Friday, April 27, 2012

Hereford Cow at Tillamook, OR

This is a small cow painting I just finished today of a Hereford cow that I photographed in Tillamook, OR, near the cheese factory there.  It was a fun, beautiful day, and I photographed a lot of farm animals, many of which I've already painted.  This girl was really suspicious of me and my camera but curious enough that I managed to get a few shots of her before she took off to a safe distance.

I'm going back to the Coast next week, so I'll be getting some more good images to be painting.

Tuesday, April 24, 2012

Pit Bull Puppy Painting

This is a painting of a little pit bull puppy that I just finished yesterday.  It looks just like one I used to have, named Edwin.  This little guy's name is Charlie, and he's one of the paintings I've done for someone who knows that I don't like to do custom, commissioned paintings but that I will paint your dog for you, but I get to make all the decisions -- and I charge less.  Otherwise, it's just like a commissioned painting, but the pressure for me has been lightened, not removed, just lightened.  I don't guarantee to paint every photo submitted to me, but I do my very best to do so.  

The person whose dog this is chose to purchase the painting, but there is no obligation to purchase anything at all from me.  I just need good images of dogs to paint, and I don't have the time to go out and find dogs to photograph and paint on my own all the time.  So it's a win-win situation for all of us.

Hope you like this one.  I think pit bulls are such beautiful dogs.  Headstrong, yes.  Mean, no more than any other dog I've ever had -- which in my case is never, never, never.   You've heard it a million times, and it's true:  Mean or bad dogs come from mean or bad owners.  And the reverse is true, too.

Tuesday, April 17, 2012

Bichon Frise Portrait 20 of 30 Daily Paintings

This is a little bichon frise painting I did for a regular customer recently.  I said I wasn't going to do any more custom work, but she was a multiple repeat customer, so I couldn't say no.  Plus, she was getting for a relative who had recently lost the dog, so that made it even more important that I do it for her.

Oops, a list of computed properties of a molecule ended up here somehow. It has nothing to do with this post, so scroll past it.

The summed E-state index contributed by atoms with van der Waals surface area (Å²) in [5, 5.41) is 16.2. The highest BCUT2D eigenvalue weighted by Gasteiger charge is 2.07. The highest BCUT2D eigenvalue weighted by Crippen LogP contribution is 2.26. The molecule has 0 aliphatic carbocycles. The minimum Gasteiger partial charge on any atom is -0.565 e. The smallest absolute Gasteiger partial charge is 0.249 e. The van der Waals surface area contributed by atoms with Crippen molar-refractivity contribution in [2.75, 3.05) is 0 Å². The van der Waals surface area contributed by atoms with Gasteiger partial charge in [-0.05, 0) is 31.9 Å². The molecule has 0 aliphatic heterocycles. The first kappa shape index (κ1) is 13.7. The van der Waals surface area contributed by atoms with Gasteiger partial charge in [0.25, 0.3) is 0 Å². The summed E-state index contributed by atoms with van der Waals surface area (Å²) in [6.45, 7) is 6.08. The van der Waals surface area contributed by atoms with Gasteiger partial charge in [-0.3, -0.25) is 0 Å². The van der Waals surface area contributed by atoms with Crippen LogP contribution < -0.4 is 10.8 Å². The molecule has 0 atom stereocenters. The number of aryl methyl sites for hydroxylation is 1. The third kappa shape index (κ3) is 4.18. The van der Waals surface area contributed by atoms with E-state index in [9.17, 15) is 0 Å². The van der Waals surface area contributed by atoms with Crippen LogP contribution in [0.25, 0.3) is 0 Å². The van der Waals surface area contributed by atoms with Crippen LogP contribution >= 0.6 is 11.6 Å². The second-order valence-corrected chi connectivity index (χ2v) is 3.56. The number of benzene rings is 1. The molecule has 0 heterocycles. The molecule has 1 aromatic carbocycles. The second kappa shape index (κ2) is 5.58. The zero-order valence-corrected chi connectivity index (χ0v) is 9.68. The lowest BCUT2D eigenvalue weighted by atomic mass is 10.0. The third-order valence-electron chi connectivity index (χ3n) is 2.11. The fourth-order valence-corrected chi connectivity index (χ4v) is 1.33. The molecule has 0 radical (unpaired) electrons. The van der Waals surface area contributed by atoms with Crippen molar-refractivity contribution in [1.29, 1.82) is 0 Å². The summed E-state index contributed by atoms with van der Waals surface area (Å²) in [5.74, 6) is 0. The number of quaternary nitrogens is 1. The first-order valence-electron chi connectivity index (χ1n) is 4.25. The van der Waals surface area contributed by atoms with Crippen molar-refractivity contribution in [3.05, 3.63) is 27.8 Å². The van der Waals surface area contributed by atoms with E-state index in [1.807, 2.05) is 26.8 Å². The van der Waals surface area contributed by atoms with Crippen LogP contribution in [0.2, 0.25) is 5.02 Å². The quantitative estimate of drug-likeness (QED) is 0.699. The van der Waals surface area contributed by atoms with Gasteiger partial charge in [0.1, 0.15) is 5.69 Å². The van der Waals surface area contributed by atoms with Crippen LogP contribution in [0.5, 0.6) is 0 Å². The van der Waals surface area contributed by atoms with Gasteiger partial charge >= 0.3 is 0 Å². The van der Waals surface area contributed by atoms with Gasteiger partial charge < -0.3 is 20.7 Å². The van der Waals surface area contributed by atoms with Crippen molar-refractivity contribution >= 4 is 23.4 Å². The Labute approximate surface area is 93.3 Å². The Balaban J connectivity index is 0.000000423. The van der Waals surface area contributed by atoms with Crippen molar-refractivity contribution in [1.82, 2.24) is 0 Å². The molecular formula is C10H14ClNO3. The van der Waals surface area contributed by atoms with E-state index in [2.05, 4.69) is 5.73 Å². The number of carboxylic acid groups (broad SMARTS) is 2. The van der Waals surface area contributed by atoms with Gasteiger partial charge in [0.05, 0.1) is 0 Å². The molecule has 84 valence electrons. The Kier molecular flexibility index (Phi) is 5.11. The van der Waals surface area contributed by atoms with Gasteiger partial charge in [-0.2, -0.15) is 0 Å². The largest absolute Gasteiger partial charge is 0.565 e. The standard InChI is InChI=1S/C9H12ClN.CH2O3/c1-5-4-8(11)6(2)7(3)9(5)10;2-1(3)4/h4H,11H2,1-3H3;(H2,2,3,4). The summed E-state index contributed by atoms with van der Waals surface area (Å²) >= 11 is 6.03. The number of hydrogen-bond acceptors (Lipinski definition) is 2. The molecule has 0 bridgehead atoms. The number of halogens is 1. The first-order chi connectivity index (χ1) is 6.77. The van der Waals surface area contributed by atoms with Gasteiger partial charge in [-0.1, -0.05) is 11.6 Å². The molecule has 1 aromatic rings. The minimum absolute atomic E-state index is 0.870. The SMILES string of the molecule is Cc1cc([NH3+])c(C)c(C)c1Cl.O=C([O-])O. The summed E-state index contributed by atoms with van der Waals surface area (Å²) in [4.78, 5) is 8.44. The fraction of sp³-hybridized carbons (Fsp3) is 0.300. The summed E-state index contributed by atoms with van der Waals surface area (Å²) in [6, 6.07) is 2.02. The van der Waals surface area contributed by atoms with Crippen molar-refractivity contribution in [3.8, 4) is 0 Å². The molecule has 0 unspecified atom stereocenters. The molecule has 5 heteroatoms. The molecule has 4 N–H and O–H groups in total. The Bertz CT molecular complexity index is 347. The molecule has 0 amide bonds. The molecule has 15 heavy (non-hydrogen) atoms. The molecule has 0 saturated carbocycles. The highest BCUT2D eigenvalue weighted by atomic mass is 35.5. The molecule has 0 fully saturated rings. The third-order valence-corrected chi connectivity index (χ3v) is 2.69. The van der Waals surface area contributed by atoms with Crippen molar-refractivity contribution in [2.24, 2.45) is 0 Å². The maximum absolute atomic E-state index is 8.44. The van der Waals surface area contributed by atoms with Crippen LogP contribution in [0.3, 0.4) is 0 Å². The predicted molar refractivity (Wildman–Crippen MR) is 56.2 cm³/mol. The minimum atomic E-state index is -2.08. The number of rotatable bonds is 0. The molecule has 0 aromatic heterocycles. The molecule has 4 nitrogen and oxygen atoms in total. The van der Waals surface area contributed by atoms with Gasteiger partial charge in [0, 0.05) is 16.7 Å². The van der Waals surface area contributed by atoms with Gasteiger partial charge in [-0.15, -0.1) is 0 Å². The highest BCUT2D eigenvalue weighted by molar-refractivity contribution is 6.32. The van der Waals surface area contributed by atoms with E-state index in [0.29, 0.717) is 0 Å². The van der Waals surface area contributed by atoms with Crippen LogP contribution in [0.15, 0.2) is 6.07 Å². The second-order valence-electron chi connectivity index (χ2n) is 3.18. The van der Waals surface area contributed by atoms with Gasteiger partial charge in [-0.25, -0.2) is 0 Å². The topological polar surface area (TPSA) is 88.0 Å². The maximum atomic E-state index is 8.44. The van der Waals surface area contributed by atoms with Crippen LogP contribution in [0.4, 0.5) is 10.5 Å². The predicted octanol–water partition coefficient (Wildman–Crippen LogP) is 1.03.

It always makes me so sad to do a painting of a dog that is gone.  Even with the still-around portraits I do, I become very emotionally invested in painting the dog's (or other animal's) portrait.  When I know the dog is gone, it makes doing the painting much more emotionally difficult.  It's such a shame that our best four-legged friends live such short lives compared to ours.

Monday, April 2, 2012

Yorkshire Terrier 19 of 30 Daily Paintings

This little yorkie was a small painting I did for a regular customer. I think I'll probably go back in and fluff up the body hair a bit and tie it to the head by color a bit more, too; but otherwise, I really like it.  That's one problem I've always had with Yorkies:  their face colorations are almost always very different from their bodies, and in paintings, it looks like two different dogs were stuck together.  I'll post the change - if it's significant - after I do it.

I feel I've been learning so much since I've started my daily painting challenge (and, yes, I realize that I'm behind schedule, but it's my challenge and I'm in charge of it).  It's also given me a great sense of discipline, too, much more than I've ever had before.

Especially when I'm having a tough time making myself go to the easel, I set a timer for 15 minutes and tell myself that that's all I have to paint this session, just 15 minutes.  About an hour or so later, I finally decide to take a break for a while.  Works every time.

Starting paintings is easy, and I move along very happily confident in my abilities.  Then I reach that middle part of the painting, where everything looks pretty darned hopeless (but I know every one of my paintings has to go through this, and they usually come out the other end just fine).  This period is when I most need to push myself to keep coming back to the easel, even when I'm afraid.  Then finally I get through this stage, and the sailing is pretty smooth through to the end -- unless I decide that it needs just one more little touch-up -- then one more, then one more, etc.  That's when I really get into trouble, and that's one thing I've learned with these daily paintings, is when the put the brushes down.